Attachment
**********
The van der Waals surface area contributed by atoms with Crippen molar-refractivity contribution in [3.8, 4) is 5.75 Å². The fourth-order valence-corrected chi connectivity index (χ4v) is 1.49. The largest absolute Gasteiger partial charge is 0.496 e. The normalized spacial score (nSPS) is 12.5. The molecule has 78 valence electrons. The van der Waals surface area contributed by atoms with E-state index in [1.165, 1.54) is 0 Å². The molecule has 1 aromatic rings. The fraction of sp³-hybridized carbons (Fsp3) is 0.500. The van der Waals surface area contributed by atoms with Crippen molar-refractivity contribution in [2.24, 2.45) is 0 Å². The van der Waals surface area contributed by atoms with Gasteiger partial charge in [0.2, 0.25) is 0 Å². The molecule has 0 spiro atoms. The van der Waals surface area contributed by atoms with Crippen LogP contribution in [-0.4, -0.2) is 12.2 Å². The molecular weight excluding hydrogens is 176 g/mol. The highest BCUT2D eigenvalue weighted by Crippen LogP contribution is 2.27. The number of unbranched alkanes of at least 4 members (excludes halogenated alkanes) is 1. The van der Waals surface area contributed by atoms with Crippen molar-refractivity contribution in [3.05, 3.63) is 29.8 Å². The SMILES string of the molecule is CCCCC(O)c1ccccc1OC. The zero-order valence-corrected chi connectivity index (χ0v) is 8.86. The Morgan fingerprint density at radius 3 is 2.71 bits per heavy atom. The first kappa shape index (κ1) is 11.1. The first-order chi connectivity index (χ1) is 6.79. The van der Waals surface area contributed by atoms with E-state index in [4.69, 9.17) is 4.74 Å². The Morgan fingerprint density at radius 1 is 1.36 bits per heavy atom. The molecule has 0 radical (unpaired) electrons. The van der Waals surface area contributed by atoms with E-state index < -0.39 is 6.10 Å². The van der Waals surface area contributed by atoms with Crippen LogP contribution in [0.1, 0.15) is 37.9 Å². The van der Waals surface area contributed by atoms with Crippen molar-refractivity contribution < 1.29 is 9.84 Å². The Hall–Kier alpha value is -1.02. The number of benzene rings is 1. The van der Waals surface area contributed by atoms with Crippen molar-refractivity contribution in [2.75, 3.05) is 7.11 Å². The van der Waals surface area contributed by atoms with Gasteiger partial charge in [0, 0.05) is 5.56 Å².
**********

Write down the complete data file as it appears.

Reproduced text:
The van der Waals surface area contributed by atoms with Crippen molar-refractivity contribution in [3.8, 4) is 5.75 Å². The fourth-order valence-corrected chi connectivity index (χ4v) is 1.49. The largest absolute Gasteiger partial charge is 0.496 e. The normalized spacial score (nSPS) is 12.5. The molecule has 78 valence electrons. The van der Waals surface area contributed by atoms with E-state index in [1.165, 1.54) is 0 Å². The molecule has 1 aromatic rings. The fraction of sp³-hybridized carbons (Fsp3) is 0.500. The van der Waals surface area contributed by atoms with Crippen molar-refractivity contribution in [2.24, 2.45) is 0 Å². The van der Waals surface area contributed by atoms with Gasteiger partial charge in [0.2, 0.25) is 0 Å². The molecule has 0 spiro atoms. The van der Waals surface area contributed by atoms with Crippen LogP contribution in [-0.4, -0.2) is 12.2 Å². The molecular weight excluding hydrogens is 176 g/mol. The highest BCUT2D eigenvalue weighted by Crippen LogP contribution is 2.27. The number of unbranched alkanes of at least 4 members (excludes halogenated alkanes) is 1. The van der Waals surface area contributed by atoms with Crippen molar-refractivity contribution in [3.05, 3.63) is 29.8 Å². The SMILES string of the molecule is CCCCC(O)c1ccccc1OC. The zero-order valence-corrected chi connectivity index (χ0v) is 8.86. The Morgan fingerprint density at radius 3 is 2.71 bits per heavy atom. The first kappa shape index (κ1) is 11.1. The first-order chi connectivity index (χ1) is 6.79. The van der Waals surface area contributed by atoms with E-state index in [4.69, 9.17) is 4.74 Å². The Morgan fingerprint density at radius 1 is 1.36 bits per heavy atom. The molecule has 0 radical (unpaired) electrons. The van der Waals surface area contributed by atoms with E-state index < -0.39 is 6.10 Å². The van der Waals surface area contributed by atoms with Crippen LogP contribution in [0.1, 0.15) is 37.9 Å². The van der Waals surface area contributed by atoms with Crippen molar-refractivity contribution < 1.29 is 9.84 Å². The Hall–Kier alpha value is -1.02. The number of benzene rings is 1. The van der Waals surface area contributed by atoms with Crippen molar-refractivity contribution in [2.75, 3.05) is 7.11 Å². The van der Waals surface area contributed by atoms with Gasteiger partial charge in [0, 0.05) is 5.56 Å².